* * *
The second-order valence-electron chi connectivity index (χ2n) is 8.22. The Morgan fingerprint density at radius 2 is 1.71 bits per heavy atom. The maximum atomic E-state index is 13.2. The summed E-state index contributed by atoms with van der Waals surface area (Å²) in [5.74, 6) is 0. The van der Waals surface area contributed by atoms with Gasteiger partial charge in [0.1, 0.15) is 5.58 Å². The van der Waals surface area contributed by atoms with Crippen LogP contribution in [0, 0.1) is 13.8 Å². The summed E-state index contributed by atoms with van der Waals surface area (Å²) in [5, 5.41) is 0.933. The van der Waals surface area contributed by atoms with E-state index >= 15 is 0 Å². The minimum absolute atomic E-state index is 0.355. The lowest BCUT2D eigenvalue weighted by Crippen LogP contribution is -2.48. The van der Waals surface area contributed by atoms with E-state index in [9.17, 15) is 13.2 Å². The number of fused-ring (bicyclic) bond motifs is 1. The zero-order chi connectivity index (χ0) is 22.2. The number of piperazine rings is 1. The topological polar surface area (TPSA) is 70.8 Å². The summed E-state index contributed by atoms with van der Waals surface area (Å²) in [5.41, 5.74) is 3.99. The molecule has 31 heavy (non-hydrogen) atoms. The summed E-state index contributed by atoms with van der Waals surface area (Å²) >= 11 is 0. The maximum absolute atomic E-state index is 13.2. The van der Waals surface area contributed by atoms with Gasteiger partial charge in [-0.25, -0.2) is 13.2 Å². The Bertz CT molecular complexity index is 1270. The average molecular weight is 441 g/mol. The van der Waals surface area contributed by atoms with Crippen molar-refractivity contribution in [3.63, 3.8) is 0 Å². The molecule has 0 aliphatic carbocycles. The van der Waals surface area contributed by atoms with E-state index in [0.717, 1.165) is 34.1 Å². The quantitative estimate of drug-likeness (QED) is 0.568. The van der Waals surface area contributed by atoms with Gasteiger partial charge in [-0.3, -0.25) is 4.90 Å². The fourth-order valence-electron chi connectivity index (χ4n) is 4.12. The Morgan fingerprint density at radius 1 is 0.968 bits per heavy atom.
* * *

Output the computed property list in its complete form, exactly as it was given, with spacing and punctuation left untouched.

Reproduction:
The second-order valence-electron chi connectivity index (χ2n) is 8.22. The Morgan fingerprint density at radius 2 is 1.71 bits per heavy atom. The maximum atomic E-state index is 13.2. The summed E-state index contributed by atoms with van der Waals surface area (Å²) in [5.74, 6) is 0. The van der Waals surface area contributed by atoms with Gasteiger partial charge in [0.1, 0.15) is 5.58 Å². The van der Waals surface area contributed by atoms with Crippen LogP contribution in [0, 0.1) is 13.8 Å². The summed E-state index contributed by atoms with van der Waals surface area (Å²) in [5, 5.41) is 0.933. The van der Waals surface area contributed by atoms with E-state index >= 15 is 0 Å². The minimum absolute atomic E-state index is 0.355. The lowest BCUT2D eigenvalue weighted by Crippen LogP contribution is -2.48. The van der Waals surface area contributed by atoms with E-state index in [9.17, 15) is 13.2 Å². The number of fused-ring (bicyclic) bond motifs is 1. The zero-order chi connectivity index (χ0) is 22.2. The number of piperazine rings is 1. The topological polar surface area (TPSA) is 70.8 Å². The summed E-state index contributed by atoms with van der Waals surface area (Å²) in [5.41, 5.74) is 3.99. The molecule has 31 heavy (non-hydrogen) atoms. The summed E-state index contributed by atoms with van der Waals surface area (Å²) >= 11 is 0. The maximum absolute atomic E-state index is 13.2. The van der Waals surface area contributed by atoms with Gasteiger partial charge in [-0.25, -0.2) is 13.2 Å². The Bertz CT molecular complexity index is 1270. The average molecular weight is 441 g/mol. The van der Waals surface area contributed by atoms with Crippen molar-refractivity contribution in [3.63, 3.8) is 0 Å². The molecule has 0 aliphatic carbocycles. The van der Waals surface area contributed by atoms with E-state index in [0.717, 1.165) is 34.1 Å². The quantitative estimate of drug-likeness (QED) is 0.568. The van der Waals surface area contributed by atoms with Gasteiger partial charge in [-0.3, -0.25) is 4.90 Å². The fourth-order valence-electron chi connectivity index (χ4n) is 4.12. The Morgan fingerprint density at radius 1 is 0.968 bits per heavy atom.